BROWNSTEIN: Well, I don't think we know exactly why, obviously why they have canceled it. They are certainly going to come back to a lot of questions. You have been watching on social media this morning, I've been struck by the number of former intelligence officials and analyst who have said simply this does not qualify as a backchannel in the way that H.R. McMaster portrayed it. This is something very different from a backchannel. And we've had several former intelligence officials on social media, which is kind of an incredible thing to begin with, saying that they may have face questions of espionage if they had done something like this.

So these are big questions. And then the other big thing hanging over the week which Nic Robertson alluded to, any other day, the fact that the U.S. president essentially not confirming that we will join essentially the rest of the world in upholding the Paris Climate Treaty, which was an extraordinary broadly agree event, that itself would be, you know, an earthquake. And he has said he is going to decide on that this week. So that is a big moment as well. So both in international and this ongoing struggle over Russia, there is a big week ahead for the president.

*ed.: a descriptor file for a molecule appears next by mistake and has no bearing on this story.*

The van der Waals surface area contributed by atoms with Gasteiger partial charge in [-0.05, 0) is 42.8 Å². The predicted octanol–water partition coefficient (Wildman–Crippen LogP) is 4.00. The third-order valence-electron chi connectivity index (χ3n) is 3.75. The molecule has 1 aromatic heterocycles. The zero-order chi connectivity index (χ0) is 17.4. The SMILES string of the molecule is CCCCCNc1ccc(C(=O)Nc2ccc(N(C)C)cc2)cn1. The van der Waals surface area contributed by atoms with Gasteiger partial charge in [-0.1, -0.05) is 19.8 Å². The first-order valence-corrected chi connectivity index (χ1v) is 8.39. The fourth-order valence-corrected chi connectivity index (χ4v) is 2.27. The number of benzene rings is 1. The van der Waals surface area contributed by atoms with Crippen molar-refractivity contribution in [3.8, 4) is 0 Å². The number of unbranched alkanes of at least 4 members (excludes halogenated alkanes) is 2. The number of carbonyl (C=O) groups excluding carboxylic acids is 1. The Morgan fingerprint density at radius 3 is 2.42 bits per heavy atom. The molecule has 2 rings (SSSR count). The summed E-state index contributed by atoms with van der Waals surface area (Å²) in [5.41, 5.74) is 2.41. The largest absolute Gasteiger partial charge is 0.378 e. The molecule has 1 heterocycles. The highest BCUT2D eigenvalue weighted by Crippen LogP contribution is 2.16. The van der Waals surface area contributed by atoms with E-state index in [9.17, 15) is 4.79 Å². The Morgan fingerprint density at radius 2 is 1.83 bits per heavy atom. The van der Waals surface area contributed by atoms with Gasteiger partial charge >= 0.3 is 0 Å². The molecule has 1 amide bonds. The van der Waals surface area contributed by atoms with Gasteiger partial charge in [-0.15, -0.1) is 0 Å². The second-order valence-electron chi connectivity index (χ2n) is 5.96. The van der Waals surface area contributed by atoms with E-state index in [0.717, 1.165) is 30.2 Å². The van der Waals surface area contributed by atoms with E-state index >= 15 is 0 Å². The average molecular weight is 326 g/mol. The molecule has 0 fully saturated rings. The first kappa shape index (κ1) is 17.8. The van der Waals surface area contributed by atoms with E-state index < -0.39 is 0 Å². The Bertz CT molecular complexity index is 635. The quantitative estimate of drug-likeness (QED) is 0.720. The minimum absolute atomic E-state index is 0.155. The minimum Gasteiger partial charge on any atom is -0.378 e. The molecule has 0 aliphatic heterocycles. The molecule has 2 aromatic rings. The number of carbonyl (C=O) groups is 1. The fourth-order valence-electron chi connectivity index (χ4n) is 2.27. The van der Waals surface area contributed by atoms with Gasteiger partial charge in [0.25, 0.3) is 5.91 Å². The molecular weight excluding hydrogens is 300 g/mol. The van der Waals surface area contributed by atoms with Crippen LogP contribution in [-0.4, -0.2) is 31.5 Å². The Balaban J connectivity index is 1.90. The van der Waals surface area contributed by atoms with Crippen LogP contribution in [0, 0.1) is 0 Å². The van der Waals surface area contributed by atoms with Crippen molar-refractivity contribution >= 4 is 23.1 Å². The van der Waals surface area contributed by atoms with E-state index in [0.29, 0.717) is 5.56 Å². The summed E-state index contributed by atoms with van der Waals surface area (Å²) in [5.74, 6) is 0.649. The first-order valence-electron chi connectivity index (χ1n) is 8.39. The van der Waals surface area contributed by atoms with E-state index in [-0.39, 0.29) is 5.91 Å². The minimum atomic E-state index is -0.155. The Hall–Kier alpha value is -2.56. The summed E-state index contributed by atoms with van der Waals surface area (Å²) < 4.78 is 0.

PAUL: Let's talk about that, Stewart. Angela Merkel just said this about the G-7 talks. She said "The entire discussion about climate was very difficult if not to say very dissatisfying. We have a situation where six, or if you also include the EU seven, are against one. That is to say so far there are no indications whether the United States will stay in the Paris agreement or not." Do you get the sense, Stewart, that any of these leaders have any more confidence regarding where the president stands on climate change, on NATO, on Russia? In other words, do they have any more clarity on what this president stands for after this trip with them?